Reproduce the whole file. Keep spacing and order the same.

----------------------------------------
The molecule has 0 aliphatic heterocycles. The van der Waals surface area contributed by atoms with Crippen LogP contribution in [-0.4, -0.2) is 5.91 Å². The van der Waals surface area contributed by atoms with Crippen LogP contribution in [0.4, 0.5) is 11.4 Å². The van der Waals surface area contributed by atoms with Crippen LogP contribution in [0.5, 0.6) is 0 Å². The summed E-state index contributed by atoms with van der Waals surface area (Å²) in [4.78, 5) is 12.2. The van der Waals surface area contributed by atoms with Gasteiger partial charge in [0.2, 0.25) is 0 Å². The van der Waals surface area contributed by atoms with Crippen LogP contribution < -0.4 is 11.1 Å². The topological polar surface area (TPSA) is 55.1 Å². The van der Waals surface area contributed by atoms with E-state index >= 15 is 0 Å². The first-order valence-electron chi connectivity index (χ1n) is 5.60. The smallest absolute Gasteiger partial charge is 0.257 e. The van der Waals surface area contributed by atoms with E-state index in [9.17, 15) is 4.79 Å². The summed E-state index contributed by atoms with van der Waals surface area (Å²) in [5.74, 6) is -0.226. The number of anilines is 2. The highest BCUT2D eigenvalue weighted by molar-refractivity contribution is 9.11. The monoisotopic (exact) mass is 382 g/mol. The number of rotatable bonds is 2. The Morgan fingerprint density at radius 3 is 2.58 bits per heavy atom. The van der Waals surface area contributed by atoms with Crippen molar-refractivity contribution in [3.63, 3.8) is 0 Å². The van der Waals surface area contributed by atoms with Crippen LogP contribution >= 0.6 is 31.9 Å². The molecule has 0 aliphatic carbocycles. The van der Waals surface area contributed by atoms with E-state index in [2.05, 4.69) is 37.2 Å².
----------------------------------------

The molecule has 0 aliphatic heterocycles. The van der Waals surface area contributed by atoms with Crippen LogP contribution in [-0.4, -0.2) is 5.91 Å². The van der Waals surface area contributed by atoms with Crippen LogP contribution in [0.4, 0.5) is 11.4 Å². The van der Waals surface area contributed by atoms with Crippen LogP contribution in [0.5, 0.6) is 0 Å². The summed E-state index contributed by atoms with van der Waals surface area (Å²) in [4.78, 5) is 12.2. The van der Waals surface area contributed by atoms with Gasteiger partial charge in [0.2, 0.25) is 0 Å². The van der Waals surface area contributed by atoms with Crippen LogP contribution < -0.4 is 11.1 Å². The topological polar surface area (TPSA) is 55.1 Å². The van der Waals surface area contributed by atoms with E-state index >= 15 is 0 Å². The first-order valence-electron chi connectivity index (χ1n) is 5.60. The smallest absolute Gasteiger partial charge is 0.257 e. The van der Waals surface area contributed by atoms with E-state index in [9.17, 15) is 4.79 Å². The summed E-state index contributed by atoms with van der Waals surface area (Å²) in [5.74, 6) is -0.226. The number of anilines is 2. The highest BCUT2D eigenvalue weighted by molar-refractivity contribution is 9.11. The monoisotopic (exact) mass is 382 g/mol. The number of rotatable bonds is 2. The Morgan fingerprint density at radius 3 is 2.58 bits per heavy atom. The van der Waals surface area contributed by atoms with Crippen molar-refractivity contribution in [3.63, 3.8) is 0 Å². The van der Waals surface area contributed by atoms with Crippen LogP contribution >= 0.6 is 31.9 Å². The molecule has 0 aliphatic carbocycles. The van der Waals surface area contributed by atoms with E-state index in [2.05, 4.69) is 37.2 Å².